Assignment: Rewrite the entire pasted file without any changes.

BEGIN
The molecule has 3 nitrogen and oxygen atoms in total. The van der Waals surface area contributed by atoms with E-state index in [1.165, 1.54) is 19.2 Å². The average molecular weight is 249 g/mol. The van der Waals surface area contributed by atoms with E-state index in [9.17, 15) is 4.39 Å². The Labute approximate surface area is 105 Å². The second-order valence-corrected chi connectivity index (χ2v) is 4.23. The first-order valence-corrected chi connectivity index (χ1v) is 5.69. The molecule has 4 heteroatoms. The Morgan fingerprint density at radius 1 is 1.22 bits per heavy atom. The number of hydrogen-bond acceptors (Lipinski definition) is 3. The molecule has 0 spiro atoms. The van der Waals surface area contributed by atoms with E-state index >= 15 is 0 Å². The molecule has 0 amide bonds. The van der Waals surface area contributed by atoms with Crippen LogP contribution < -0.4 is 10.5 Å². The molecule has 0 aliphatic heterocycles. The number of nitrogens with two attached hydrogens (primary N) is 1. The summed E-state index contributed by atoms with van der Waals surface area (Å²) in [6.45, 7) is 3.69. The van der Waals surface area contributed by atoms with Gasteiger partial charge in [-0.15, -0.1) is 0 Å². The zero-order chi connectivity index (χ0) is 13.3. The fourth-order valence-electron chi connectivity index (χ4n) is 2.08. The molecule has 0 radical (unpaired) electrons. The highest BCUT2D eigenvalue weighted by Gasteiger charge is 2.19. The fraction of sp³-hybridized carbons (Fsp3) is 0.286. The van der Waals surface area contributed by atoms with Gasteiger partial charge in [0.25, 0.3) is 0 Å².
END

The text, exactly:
The molecule has 3 nitrogen and oxygen atoms in total. The van der Waals surface area contributed by atoms with E-state index in [1.165, 1.54) is 19.2 Å². The average molecular weight is 249 g/mol. The van der Waals surface area contributed by atoms with E-state index in [9.17, 15) is 4.39 Å². The Labute approximate surface area is 105 Å². The second-order valence-corrected chi connectivity index (χ2v) is 4.23. The first-order valence-corrected chi connectivity index (χ1v) is 5.69. The molecule has 4 heteroatoms. The Morgan fingerprint density at radius 1 is 1.22 bits per heavy atom. The number of hydrogen-bond acceptors (Lipinski definition) is 3. The molecule has 0 spiro atoms. The van der Waals surface area contributed by atoms with E-state index >= 15 is 0 Å². The molecule has 0 amide bonds. The van der Waals surface area contributed by atoms with Crippen LogP contribution < -0.4 is 10.5 Å². The molecule has 0 aliphatic heterocycles. The number of nitrogens with two attached hydrogens (primary N) is 1. The summed E-state index contributed by atoms with van der Waals surface area (Å²) in [6.45, 7) is 3.69. The van der Waals surface area contributed by atoms with Gasteiger partial charge in [-0.15, -0.1) is 0 Å². The zero-order chi connectivity index (χ0) is 13.3. The fourth-order valence-electron chi connectivity index (χ4n) is 2.08. The molecule has 0 radical (unpaired) electrons. The highest BCUT2D eigenvalue weighted by Gasteiger charge is 2.19. The fraction of sp³-hybridized carbons (Fsp3) is 0.286. The van der Waals surface area contributed by atoms with Gasteiger partial charge in [0.25, 0.3) is 0 Å².